Pathogenic variants in GEMIN4 have recently been linked to an inherited autosomal recessive neurodevelopmental disorder characterized with microcephaly, cataracts, and renal abnormalities (NEDMCR syndrome). This report provides a retrospective review of 16 patients from 11 unrelated Saudi consanguineous families with GEMIN4 mutations. The cohort comprises 11 new and unpublished clinical details from five previously described patients. Only two missense, homozygous, pathogenic variants were found in all affected patients, suggesting a founder effect. All patients shared global developmental delay with variable ophthalmological, renal, and skeletal manifestations.
RESEARCH FUNDING: 2022-23 INA RECIPIENTS MIOARA MANOLE, MD, FAAP AND ALBERTO VAZQUEZ, PHD
July 6, 2022
Optogenetic Targeting of Cerebral Pericytes and Smooth Muscle Cells to Ameliorate Capillary Stasis
Dr. Mioara Manole, MD, FAAP from the Department of Pediatrics and Pharmacy and Therapeutics and her co-investigators (Alberto Vazquez, PhD from the Department of Radiology and Dennis Simon, MD from the Department of Critical Care Medicine) are studying abnormal contractions of vascular contractile cells, pericytes and smooth muscle cells after successful resuscitation from cardiac arrest. These cells limit blood flow to the recovering brain and may worsen neurological outcome. They have now proposed to improve blood flow and metabolism in the brain after cardiac arrest using a specific strategy that induces relaxation of vascular cells in specific areas of the brain.
The team will generate mice that express light-sensitive channels in the pericytes and smooth muscle cells. Upon stimulation with light, relaxation is induced in these vascular contractile cells. If relaxing the perivascular cells proves to be successful in restoring normal brain perfusion metabolism, microvascular-specific therapies can be developed to improve neurological function after brain injury.
RESEARCH FUNDING: 2022-23 INA RECIPIENTS ANTONY MICHEALRAJ, PHD AND IAN F. POLLACK, MD, FACS, FAAP
July 6, 2022
Elucidating Genetic and Therapeutic Vulnerabilities of Lethal Pediatric Ependymomas
Dr. Antony Michealraj, PhD and Ian F. Pollack, MD, FACS, FAAP from the Department of Neurological Surgery are examining supratentorial ependymoma as one of the lethal pediatric cancers which does not have an effective therapeutic option. Up to 40% of children with this Ependymoma succumb to their disease, and survivors are often left disabled because of toxicity from the tumor and treatment. They have made reasonable progress on identifying the abnormal gene elements that could potentially drive this lethal tumor. However, they are still far behind in understanding the molecular network which makes children vulnerable to this tumor. Unraveling this network is very important for novel therapeutic interventions.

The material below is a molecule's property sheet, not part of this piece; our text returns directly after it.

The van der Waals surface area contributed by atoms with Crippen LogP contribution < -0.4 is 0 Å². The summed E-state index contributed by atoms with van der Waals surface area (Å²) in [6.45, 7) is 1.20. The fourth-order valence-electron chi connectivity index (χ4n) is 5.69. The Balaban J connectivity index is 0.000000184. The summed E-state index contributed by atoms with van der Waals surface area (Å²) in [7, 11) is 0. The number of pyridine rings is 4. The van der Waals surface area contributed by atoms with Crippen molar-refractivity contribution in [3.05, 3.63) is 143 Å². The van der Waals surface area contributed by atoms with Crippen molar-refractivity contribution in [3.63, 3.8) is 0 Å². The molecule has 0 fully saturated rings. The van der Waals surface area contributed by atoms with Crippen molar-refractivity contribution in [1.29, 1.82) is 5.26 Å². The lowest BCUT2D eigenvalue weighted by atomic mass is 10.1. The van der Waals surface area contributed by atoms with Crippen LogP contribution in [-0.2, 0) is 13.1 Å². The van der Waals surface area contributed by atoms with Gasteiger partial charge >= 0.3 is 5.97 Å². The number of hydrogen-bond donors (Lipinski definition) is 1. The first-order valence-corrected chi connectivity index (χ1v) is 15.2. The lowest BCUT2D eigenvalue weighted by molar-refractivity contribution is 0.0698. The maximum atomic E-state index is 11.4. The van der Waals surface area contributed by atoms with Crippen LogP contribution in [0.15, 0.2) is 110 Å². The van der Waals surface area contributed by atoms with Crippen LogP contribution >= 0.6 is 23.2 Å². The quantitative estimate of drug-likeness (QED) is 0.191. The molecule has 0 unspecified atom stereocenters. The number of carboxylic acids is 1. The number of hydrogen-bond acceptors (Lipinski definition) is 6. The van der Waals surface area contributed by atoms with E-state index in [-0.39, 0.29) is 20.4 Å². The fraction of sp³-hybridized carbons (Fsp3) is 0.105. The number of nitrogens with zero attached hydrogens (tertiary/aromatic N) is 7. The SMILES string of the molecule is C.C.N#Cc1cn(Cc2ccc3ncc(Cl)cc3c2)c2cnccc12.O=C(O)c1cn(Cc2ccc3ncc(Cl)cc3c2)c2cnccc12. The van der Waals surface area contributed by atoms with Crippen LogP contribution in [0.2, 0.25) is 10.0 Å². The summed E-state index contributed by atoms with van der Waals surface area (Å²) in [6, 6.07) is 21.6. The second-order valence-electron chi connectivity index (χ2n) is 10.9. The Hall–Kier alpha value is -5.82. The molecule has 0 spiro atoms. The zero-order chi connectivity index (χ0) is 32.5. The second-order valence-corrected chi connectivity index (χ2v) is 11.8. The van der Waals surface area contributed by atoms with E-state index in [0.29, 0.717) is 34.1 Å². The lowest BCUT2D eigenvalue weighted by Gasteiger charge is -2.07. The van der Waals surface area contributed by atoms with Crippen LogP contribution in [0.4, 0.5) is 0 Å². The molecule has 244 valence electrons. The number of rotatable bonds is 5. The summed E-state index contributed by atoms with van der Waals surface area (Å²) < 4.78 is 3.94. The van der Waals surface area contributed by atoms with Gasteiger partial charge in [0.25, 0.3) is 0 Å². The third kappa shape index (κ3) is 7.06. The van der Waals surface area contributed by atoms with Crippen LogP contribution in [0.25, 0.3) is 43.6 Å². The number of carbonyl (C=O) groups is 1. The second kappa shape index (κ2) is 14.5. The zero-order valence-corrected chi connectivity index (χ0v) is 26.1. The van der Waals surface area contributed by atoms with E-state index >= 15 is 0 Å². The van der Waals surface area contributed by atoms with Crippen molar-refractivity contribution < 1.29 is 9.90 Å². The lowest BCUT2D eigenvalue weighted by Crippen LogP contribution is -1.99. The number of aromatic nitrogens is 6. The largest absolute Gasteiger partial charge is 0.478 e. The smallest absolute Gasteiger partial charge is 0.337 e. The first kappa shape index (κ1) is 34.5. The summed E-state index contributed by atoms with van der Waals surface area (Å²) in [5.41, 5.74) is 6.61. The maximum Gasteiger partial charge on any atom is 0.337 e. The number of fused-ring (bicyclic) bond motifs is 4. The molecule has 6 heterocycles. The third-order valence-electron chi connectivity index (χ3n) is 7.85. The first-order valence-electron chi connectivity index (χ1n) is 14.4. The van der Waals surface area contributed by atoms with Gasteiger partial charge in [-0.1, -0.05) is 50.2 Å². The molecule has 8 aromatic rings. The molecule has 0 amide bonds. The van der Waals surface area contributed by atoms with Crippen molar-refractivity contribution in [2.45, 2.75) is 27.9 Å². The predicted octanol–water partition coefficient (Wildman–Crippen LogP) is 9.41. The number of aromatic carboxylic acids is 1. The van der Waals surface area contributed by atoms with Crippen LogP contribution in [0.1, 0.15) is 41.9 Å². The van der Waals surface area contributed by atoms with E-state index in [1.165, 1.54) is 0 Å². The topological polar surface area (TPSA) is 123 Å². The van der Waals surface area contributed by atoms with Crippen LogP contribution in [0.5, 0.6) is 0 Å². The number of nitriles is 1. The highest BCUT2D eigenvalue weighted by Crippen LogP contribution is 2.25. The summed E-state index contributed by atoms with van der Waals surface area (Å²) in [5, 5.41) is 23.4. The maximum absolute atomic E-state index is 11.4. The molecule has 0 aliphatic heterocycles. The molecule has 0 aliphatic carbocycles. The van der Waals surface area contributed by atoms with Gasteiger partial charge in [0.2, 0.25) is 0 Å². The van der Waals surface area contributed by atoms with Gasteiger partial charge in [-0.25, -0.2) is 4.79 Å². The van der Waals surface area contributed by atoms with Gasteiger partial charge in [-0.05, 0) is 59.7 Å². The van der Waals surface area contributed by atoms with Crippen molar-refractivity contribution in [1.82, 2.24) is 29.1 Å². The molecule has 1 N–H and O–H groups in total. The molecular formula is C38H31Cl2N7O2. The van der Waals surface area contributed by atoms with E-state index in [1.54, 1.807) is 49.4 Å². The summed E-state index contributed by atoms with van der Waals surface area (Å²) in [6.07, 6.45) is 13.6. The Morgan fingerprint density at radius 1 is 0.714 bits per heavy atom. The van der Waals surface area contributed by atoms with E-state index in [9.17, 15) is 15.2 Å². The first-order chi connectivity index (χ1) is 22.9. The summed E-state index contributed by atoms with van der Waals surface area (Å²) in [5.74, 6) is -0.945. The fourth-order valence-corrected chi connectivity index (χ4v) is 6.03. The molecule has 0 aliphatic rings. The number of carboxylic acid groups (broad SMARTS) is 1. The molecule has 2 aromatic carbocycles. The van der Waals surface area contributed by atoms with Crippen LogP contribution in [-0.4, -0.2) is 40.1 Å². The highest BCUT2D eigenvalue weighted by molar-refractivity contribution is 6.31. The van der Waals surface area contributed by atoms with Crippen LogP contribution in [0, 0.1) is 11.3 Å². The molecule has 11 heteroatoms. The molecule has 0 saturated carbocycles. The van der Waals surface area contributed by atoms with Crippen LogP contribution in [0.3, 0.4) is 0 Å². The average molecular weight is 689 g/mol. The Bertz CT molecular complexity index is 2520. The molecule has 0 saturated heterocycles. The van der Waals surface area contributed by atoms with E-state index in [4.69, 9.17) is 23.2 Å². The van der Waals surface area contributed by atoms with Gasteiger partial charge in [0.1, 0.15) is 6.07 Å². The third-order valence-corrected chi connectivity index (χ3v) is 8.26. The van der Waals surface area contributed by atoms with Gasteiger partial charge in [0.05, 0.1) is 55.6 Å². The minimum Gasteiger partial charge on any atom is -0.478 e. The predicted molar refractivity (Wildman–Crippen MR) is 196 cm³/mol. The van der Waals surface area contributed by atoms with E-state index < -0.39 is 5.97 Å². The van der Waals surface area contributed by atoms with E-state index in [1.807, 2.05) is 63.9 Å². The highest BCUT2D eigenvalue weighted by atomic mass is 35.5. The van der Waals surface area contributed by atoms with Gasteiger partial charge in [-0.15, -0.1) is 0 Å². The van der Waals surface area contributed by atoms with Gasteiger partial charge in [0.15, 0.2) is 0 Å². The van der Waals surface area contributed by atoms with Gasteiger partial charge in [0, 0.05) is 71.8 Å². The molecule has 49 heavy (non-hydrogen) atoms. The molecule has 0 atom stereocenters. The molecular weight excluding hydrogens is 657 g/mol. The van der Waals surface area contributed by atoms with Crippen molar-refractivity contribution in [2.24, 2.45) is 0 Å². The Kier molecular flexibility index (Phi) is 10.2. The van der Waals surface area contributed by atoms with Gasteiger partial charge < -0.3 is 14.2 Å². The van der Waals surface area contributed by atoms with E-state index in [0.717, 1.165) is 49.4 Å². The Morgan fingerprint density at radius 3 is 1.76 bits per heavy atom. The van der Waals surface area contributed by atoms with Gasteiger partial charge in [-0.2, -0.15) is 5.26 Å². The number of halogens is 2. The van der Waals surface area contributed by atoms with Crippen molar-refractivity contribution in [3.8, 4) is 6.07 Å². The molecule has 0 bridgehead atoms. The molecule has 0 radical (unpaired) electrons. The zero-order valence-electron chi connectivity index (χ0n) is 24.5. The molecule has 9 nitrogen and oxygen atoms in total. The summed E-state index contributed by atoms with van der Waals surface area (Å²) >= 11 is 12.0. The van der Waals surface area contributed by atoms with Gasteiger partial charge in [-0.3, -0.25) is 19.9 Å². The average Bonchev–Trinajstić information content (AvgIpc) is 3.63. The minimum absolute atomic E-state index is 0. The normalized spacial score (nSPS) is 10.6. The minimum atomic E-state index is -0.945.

RESEARCH FUNDING: 2022-23 INA RECIPIENTS EDUARDO VIEIRA NETO, MD, PHD AND JERRY VOCKLEY, MD, PHD, FACMG
July 6, 2022
Mitochondrial Trifunctional Protein Deficiency: Mitochondrial Bioenergetics, Cardiolipin, and Novel Therapeutic Targets
Dr. Eduardo Vieira Neto, MD, PhD from the Department of Pediatrics, Jerry Vockley, MD, PhD, FACMG from the Department of Pediatrics and their co-investigators (Hülya Bayır, MD from the Department of Pediatrics, Department of Critical Care Medicine, and Department of Environmental and Occupational Health; and Valerian Kağan, PhD, DSc from the Department of Environmental and Occupational Health as well as the Department of Pharmacology and Chemical Biology, the Department of Radiation Oncology, and the Department of Chemistry) are exploring the mitochondrial trifunctional protein (TFP) deficiency as an inherited disorder caused by a block in fatty acid oxidation (FAO); the process by which stored fats are utilized for energy production during times of physiologic stress such as fasting, exercise, and intercurrent illnesses. Affected children can have a devastating disease including cardiomyopathy, hypoglycemia, and hyperammonemia with early mortality, or a chronic course with recurrent rhabdomyolysis, peripheral neuropathy, retinal degeneration as well as continued risk for cardiomyopathy. In addition to its role in FAO, TFP catalyzes a step in the synthesis of cardiolipin (CL), a lipid unique and critical to the inner mitochondrial membrane structure.
RESEARCH FUNDING: 2022-23 INA RECIPIENTS STEPHEN P. EMERY, MD AND STEPHANIE GREENE, MD
July 6, 2022
Ventriculoamniotic Shunting for Fetal Aqueductal Stenosis (VASFAS)
Dr. Stephen P. Emery, MD from the Department of Obstetrics, Gynecology, and Reproductive Sciences and his co-investigators (Stephanie Greene, MD from the Department of Neurological Surgery and Youngjae Chun, PhD from the Department of Industrial Engineering) are investigating fetal aqueductal stenosis (FAS) as it produces noncommunicating hydrocephalus (increased cerebrospinal fluid, or CSF) and increased intracranial pressure on the developing fetal brain resulting in permanent neurologic injury in survivors. Current management is neonatal shunting and management of neurologic sequelae. They hypothesize that in-utero shunting of excess CSF will prevent neurologic damage, resulting in normal fetal brain development, thereby preventing lifelong adverse neurologic outcomes. They have developed a novel ventriculo-amniotic shunt and are testing it in a large animal model (fetal sheep), where they have demonstrated proof-of- concept. Funding from CNI will enable them to prepare a Humanitarian Use Device application for the FDA.